Most polite gas station robbery ever

 

Gregory Paul Hess, 65, walked into a Seattle gas station, bought a cup of coffee, and asked the station owner, “Could you do me a favor? Could you empty that till for me, please?”

Drawing a pellet gun from his waistband, Hess said, “Sir, I’m robbing you.” He then apologized for taking the money and said he needed it to pay his rent, feed his children and pay other bills. He thanked the gas station owner profusely and promised to pay him back “if I ever get on my feet again, sir.”

Caught on camera and leaving a fingerprint at the scene, the robber was quickly arrested.

When the police arrived at his door, he greeted them by saying, “I’m the one you are looking for.”

Mr. Hess said he had a degree from a culinary school - he likes to bake croissants - and that had enrolled in a hospitality management program at Seattle University. But he despaired of finding work, he said, because jobs were scarce and he had a criminal record: he served five years in federal prison for robbing five banks in Seattle and was still under federal supervision at the time of the robbery.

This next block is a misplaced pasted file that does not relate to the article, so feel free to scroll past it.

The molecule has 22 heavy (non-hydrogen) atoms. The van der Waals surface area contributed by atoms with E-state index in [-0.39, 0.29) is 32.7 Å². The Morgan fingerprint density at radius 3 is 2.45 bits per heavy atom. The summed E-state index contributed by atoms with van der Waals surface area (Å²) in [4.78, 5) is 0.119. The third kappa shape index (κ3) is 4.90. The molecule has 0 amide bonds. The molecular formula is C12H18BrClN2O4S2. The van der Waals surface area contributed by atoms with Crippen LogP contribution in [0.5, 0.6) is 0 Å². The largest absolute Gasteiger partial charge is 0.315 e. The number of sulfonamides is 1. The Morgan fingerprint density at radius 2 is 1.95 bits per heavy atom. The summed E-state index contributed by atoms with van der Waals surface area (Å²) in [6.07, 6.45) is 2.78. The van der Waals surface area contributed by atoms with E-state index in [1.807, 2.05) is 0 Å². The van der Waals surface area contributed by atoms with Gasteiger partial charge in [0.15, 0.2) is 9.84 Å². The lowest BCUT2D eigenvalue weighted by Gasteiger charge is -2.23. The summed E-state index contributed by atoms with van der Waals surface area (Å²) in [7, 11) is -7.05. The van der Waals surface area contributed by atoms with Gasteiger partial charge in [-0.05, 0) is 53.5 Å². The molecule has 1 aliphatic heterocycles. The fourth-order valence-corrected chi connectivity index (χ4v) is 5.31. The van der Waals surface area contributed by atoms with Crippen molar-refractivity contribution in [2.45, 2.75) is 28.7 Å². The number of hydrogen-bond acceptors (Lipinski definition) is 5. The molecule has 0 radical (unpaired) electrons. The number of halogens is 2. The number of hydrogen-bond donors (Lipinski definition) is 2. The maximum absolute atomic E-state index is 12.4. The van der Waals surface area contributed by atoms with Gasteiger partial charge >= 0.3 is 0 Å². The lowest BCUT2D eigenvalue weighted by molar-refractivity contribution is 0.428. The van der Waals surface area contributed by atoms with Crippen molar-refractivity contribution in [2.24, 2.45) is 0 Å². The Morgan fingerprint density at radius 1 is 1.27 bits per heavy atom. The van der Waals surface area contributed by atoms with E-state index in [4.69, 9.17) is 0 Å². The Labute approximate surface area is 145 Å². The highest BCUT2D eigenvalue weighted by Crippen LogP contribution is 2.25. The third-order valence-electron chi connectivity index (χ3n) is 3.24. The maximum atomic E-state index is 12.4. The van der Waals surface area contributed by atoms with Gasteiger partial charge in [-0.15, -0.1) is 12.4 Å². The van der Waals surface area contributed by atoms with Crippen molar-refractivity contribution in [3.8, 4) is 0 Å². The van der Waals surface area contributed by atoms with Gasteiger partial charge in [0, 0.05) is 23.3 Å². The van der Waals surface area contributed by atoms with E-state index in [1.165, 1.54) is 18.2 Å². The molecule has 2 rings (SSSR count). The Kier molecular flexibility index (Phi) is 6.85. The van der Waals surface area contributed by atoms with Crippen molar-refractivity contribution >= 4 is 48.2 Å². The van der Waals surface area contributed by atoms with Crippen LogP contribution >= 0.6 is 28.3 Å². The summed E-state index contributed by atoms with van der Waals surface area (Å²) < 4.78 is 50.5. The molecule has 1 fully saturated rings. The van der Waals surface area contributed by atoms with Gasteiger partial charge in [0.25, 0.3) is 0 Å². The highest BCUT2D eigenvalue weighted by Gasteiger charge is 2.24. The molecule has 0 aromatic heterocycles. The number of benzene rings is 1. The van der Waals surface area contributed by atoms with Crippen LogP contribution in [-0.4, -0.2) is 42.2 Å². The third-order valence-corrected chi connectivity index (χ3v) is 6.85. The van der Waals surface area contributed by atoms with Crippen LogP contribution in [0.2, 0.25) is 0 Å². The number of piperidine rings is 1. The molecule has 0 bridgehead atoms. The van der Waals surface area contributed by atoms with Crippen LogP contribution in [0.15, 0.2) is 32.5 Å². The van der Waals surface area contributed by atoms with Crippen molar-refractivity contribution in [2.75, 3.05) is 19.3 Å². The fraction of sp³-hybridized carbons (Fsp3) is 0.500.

The gas station robbery was a spur-of-the-moment act, inspired by his fear that he would be evicted from his apartment. He told investigators that he got $200 from the robbery. He used part of it to pay a cellphone bill and buy food and gas, and he deposited $90 in a savings account, according to court documents.

Mr. Hess is single, according to other court documents, and does not appear to have children at home to feed.

John Henry, the gas station owner, is a deacon at St. Mary’s Coptic Orthodox Church, and said his faith kept him from panicking during the robbery.

“When God wants to take your life, he will take it,” said Mr. Henry, who came to the United States from Egypt 19 years ago. “If you believe that, you can take it easy and you have peace.”

He said he felt bad for Mr. Hess and thought it was a pity that he had not been taught better survival skills during his previous incarceration.

Mr. Henry said he has also suffered the effects of the recession. He works six days a week, 10 hours a day. A new gas station across the street is cutting into his business, he said, and he is struggling to stay afloat.

Judge Sharon Armstrong sentenced Hess in the midpoint of the recommended range, 51 to 68 months, enough to acknowledge his good attitude.

Kevin Dolan, the public defender, noted Hess was fortunate that the robbery had not been deemed a “third strike,” which would have sent him to prison for life without parole.

“He’ll be out before he’s 70,” said Dolan.

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